In a previous blog post, I briefly explained how domain names are really a user-friendly way of avoiding to remember numbers called Internet Protocol addresses, or IP addresses. For example, the actual address of Google is http://188.8.131.52 . Go ahead and enter this IP address on your browser and you will get to Google.
The same concept has been used for years with vanity telephone numbers like 1-800-FLOWERS. Words are simply easier to remember than numbers. Now there is a new service offered by Sprint that aims to help people use a name they choose in place of their mobile telephone number. Although this is not a revolutionary idea, it certainly makes sense for us to leave the numbers (IP addresses, phone numbers, PINs, etc.) for the computers and make things easier for us humans to remember. Of course, it is only a matter of time when the names and words available run out, similar to domain names, and people will have to resort to being creative and add numbers or abbreviations. We are already familiar with this situation with email addresses, twitter, facebook, skype, and other online services. Fast forward a few years and this will be a common and widely accepted way of giving out your 'mobile number' to everyone.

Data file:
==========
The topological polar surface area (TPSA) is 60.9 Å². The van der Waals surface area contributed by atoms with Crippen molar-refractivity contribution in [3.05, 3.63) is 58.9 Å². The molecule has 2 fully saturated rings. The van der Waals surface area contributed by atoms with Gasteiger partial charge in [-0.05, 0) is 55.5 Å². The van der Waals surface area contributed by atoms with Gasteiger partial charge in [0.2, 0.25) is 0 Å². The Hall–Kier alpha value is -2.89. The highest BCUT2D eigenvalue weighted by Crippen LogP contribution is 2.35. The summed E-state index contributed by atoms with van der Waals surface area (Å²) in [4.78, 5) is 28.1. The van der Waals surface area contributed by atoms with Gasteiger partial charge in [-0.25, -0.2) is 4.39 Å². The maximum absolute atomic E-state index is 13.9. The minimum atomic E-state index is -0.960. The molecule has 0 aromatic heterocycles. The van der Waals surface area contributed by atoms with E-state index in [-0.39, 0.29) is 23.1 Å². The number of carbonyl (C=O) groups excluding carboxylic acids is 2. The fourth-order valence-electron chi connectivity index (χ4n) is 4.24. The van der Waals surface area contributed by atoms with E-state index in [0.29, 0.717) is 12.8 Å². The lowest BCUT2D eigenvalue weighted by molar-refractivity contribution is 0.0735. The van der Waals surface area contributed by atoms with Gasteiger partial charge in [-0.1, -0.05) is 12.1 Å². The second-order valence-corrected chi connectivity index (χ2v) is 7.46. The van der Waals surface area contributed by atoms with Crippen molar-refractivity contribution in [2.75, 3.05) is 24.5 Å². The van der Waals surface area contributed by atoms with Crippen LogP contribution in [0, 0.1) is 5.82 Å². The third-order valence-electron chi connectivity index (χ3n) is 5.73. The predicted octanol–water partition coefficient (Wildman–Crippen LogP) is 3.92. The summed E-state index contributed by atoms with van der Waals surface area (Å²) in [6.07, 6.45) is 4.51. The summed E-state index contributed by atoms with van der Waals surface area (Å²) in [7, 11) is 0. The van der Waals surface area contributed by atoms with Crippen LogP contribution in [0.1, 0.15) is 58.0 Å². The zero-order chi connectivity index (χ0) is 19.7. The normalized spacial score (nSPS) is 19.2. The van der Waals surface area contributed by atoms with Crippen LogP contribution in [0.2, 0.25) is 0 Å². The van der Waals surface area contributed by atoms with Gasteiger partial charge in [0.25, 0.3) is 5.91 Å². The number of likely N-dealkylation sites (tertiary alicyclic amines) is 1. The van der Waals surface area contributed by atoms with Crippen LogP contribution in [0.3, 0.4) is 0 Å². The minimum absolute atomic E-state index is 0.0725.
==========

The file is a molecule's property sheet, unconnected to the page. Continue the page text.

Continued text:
This article previously appeared on HaonTech.com